These benefits of review presumably extend to guidance as well but with additional wrinkles. Critics have charged that agencies inappropriately turn to guidance, which is not subject to the Administrative Procedure Act’s notice and comment provisions, to avoid the burdensome rulemaking process. OIRA review can help ensure that this maneuvering does not occur. This mitigates potential legal risk while also depriving critics of a favorite target. Coordination is also particularly useful for many types of guidance that have cross-cutting effects like the pandemic guidance issued by federal agencies.

Of course, OIRA review is no free lunch. For regulations, OIRA’s operative executive order allots the office 90 days to review draft rules. Yet, OIRA frequently exceeds this timeframe, and critics often point to this delay as a contributor to the already-slow rulemaking process. Some research has even shown that delays in OIRA review are exacerbated when there is a vacancy in OIRA’s politically-appointed administrator position—as there is right now—and when OIRA is relatively understaffed, a somewhat chronic condition at this point. The implication for guidance is straightforward—adding OIRA review has the potential to slow the guidance process down. This is important, since a key benefit of agency guidance is its flexibility, speed, and agility.

Critics also contend that OIRA’s watchdog role might be almost too effective, leading agencies to engage in so-called “OIRA avoidance.” With respect to rulemaking, there are a number of ways agencies can do this including splitting what might be one large rule into smaller rules (to avoid triggering OIRA’s review thresholds) or pursuing approaches like adjudication that are not subject to OIRA review. This latter point is especially salient for guidance since overseers will want to avoid engaging in a game of “Whac-a-Mole” in which agencies simply shift to other, less-scrutinized policymaking tools. Fortunately, most empirical studies find that such concerns about OIRA avoidance are overblown, offering some reassurance about OIRA’s role in reviewing guidance.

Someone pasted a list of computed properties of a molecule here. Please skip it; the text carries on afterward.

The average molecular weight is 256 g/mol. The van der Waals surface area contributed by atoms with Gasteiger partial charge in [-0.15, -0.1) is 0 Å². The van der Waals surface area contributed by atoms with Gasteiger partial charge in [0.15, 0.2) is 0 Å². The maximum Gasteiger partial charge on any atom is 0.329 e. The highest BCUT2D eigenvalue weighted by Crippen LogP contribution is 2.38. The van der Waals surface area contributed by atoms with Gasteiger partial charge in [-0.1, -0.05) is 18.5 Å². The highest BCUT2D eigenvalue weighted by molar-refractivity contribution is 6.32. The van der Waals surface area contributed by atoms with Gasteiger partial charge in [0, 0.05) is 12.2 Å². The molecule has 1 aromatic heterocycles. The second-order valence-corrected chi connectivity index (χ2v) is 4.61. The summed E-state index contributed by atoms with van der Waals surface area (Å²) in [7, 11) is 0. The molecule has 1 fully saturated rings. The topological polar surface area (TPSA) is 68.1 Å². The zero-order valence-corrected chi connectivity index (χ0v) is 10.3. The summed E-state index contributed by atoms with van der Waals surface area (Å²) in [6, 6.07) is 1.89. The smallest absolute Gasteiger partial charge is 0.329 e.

Evaluating the “politicization” of OIRA review

One concern with OIRA review of rules is that it politicizes the regulatory process. For example, recent research argues that OIRA review makes agencies more responsive to the preferences of the president. Further, interest groups lobby OIRA directly. Research shows that industry groups greatly outnumber public interest groups in this process and also that these business interests can affect regulatory outcomes. Similar effects could follow from OIRA review of guidance.

Guidance is not, however, “politics-free” even in the absence of OIRA review. The topics that the most prominent guidance documents address are politically-charged. Consider, for example, guidance issued by the CDC in response to the COVID-19 pandemic. These guidance documents touch on how schools can safely reopen, when to wear a mask, and which activities fully vaccinated people can safely engage in. Despite a clear focus on public health, this is politically fraught terrain as research has shown that many elements of the pandemic are viewed through a highly partisan lens.

The notion that OIRA drives politicization misses the larger story—agencies are already inherently political by virtue of the appointees at their helm. And political appointees are likely to play a role in the writing and release of important guidance documents, whether OIRA reviews them or not. Indeed, in prior work I found that as the proportion of politically appointed managers within an agency increases, so did the issuance of guidance documents. While not necessarily causal, this pattern suggests that the guidance process is responsive to the political environment.

Finally, interest groups already lobby agencies over guidance documents. Recent work by Susan Yackee shows that interest groups perceive their lobbying influence over the guidance policy to be greater than their influence over rulemaking policy.